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<Moderator's note: this thread was split off from https://www.physicsforums.com/threads/eigenstates-eigenvalues.904774/>

Well, the unfortunate thing, pedagogically, is that in teaching about eigenfunctions and eigenvalues, the most obvious operators to use for examples are the position operator and the momentum operator. But those operators don't correspond to normalizable eigenfunctions. So you're left without any examples to motivate the idea of an eigenvalue and eigenfunction.

I suppose you can use matrices to motivate the ideas. But for wave functions, it's hard to see what's a simple example that doesn't have some problem or other. Maybe the harmonic oscillator wave function being an eigenfunction of energy?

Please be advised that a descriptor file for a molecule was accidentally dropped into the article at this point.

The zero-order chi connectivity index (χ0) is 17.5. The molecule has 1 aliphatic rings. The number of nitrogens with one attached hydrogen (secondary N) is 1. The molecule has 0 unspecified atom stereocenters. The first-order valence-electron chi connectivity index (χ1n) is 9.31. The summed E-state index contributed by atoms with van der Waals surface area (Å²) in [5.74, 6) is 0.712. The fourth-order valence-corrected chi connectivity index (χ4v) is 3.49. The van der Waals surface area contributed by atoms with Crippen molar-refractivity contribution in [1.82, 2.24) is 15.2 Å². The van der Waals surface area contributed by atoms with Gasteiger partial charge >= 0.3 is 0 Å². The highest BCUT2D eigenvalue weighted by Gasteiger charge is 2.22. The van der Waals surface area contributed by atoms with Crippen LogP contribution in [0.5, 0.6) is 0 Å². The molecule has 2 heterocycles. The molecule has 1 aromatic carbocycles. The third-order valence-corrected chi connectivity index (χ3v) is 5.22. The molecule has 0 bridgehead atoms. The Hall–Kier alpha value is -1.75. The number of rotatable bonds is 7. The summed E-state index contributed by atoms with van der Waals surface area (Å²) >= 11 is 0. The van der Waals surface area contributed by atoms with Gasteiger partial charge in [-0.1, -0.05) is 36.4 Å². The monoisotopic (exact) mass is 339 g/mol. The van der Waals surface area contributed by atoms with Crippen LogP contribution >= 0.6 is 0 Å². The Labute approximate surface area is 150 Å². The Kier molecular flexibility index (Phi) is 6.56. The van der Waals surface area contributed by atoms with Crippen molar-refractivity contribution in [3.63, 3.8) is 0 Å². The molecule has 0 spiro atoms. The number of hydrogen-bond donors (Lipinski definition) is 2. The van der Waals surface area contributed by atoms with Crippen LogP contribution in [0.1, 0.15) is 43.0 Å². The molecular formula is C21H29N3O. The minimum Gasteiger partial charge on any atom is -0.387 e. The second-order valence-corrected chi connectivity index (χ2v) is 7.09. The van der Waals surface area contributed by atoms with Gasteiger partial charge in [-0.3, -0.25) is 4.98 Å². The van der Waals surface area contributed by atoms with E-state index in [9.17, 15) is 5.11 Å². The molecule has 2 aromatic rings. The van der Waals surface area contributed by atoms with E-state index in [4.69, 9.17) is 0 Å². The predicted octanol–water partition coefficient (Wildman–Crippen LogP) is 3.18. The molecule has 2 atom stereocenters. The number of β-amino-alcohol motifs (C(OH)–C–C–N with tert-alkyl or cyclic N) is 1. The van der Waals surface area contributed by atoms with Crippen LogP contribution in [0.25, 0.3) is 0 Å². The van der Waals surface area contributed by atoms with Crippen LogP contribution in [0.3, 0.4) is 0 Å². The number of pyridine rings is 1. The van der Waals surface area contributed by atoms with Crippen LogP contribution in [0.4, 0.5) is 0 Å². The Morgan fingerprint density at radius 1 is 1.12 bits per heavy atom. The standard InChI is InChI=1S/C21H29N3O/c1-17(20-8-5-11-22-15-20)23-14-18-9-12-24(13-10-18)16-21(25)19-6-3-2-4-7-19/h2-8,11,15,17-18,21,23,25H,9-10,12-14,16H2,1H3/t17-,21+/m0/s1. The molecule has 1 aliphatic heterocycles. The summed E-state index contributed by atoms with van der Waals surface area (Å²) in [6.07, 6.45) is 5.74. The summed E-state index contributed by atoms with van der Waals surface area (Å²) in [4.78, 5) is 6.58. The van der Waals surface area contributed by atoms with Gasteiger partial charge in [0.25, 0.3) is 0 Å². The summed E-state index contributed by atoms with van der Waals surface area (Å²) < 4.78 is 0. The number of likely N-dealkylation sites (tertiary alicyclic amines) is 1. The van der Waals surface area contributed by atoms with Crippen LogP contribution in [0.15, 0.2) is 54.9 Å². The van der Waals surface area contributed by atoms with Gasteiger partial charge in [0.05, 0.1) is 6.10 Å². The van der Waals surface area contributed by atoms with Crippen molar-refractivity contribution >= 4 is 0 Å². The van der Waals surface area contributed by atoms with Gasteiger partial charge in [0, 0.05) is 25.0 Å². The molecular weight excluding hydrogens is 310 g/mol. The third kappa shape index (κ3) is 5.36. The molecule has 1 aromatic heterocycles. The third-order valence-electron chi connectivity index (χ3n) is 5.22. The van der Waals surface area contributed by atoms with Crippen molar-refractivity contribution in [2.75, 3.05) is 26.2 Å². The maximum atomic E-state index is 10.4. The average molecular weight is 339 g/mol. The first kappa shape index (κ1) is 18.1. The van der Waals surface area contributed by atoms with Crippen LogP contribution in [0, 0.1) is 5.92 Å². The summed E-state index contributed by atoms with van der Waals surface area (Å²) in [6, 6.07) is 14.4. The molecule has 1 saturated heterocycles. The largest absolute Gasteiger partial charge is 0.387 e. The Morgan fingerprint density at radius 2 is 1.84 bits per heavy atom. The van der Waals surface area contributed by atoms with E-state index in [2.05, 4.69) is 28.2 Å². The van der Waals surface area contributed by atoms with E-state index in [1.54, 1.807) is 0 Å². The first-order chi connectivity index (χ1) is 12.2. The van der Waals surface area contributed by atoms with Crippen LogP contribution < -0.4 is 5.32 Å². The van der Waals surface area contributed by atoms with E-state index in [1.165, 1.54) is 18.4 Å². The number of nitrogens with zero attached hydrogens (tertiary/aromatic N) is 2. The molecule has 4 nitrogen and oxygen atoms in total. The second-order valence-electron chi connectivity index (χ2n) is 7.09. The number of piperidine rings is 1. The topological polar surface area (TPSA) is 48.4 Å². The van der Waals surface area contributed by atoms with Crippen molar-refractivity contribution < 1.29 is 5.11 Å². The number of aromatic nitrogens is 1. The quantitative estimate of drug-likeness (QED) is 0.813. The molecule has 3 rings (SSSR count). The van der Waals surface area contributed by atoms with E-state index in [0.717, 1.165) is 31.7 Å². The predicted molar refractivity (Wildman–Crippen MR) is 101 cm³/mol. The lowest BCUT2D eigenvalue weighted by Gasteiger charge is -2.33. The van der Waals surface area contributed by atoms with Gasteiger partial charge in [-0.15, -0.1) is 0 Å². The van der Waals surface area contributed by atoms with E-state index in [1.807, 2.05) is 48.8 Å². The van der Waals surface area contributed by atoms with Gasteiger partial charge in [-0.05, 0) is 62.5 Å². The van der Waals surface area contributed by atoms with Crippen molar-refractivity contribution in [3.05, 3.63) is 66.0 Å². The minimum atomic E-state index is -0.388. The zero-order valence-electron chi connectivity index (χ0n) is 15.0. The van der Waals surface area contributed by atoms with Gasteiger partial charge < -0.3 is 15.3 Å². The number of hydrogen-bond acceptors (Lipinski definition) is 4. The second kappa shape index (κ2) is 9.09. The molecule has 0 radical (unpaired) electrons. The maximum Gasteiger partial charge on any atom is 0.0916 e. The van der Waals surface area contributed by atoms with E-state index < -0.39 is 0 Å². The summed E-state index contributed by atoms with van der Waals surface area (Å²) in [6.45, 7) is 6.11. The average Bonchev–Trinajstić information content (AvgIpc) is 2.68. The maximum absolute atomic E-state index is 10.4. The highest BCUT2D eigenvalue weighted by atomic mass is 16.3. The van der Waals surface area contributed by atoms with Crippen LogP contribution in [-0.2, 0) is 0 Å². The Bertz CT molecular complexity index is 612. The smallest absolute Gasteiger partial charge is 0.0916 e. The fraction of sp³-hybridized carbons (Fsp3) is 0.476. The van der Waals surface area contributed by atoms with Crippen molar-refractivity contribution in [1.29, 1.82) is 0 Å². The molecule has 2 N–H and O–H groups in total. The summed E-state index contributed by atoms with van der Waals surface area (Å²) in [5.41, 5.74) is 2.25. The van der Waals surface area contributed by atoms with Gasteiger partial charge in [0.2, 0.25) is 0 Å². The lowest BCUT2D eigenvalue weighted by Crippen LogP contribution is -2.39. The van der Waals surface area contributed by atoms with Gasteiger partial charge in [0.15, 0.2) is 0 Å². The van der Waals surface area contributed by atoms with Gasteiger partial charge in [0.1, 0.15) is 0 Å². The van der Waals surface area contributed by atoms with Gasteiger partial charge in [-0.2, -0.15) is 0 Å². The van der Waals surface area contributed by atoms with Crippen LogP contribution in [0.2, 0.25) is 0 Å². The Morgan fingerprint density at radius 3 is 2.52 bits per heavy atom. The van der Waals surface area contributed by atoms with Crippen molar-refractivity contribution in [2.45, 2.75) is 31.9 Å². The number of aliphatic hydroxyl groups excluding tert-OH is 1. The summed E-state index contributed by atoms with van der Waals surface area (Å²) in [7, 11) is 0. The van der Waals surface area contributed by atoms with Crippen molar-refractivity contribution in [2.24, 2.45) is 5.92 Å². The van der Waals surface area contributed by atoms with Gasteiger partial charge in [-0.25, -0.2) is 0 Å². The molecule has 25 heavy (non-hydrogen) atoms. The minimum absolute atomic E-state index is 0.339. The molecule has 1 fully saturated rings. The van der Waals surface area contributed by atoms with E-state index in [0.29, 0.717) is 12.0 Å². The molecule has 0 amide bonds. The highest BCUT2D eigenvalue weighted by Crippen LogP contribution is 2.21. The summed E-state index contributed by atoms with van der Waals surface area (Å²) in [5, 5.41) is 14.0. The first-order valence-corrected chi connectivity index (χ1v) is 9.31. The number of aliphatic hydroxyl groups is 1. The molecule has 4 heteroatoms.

The Dirac ##\delta## "function" is not a function but a distribution (in the sense of "generalized function"). It should be forbidden to all textbook writers to call it a function!

A pure state is described by a square integrable function, and neither the ##\delta## distribution nor the plane-wave ##\exp(\mathrm{i} \vec{k} \cdot \vec{x})## are square integrable. So these "generalized eigenfunctions" of position or momentum, respectively, do not represent pure states of a particle.

Well, the unfortunate thing, pedagogically, is that in teaching about eigenfunctions and eigenvalues, the most obvious operators to use for examples are the position operator and the momentum operator. But those operators don't correspond to normalizable eigenfunctions. So you're left without any examples to motivate the idea of an eigenvalue and eigenfunction.

I suppose you can use matrices to motivate the ideas. But for wave functions, it's hard to see what's a simple example that doesn't have some problem or other. Maybe the harmonic oscillator wave function being an eigenfunction of energy?

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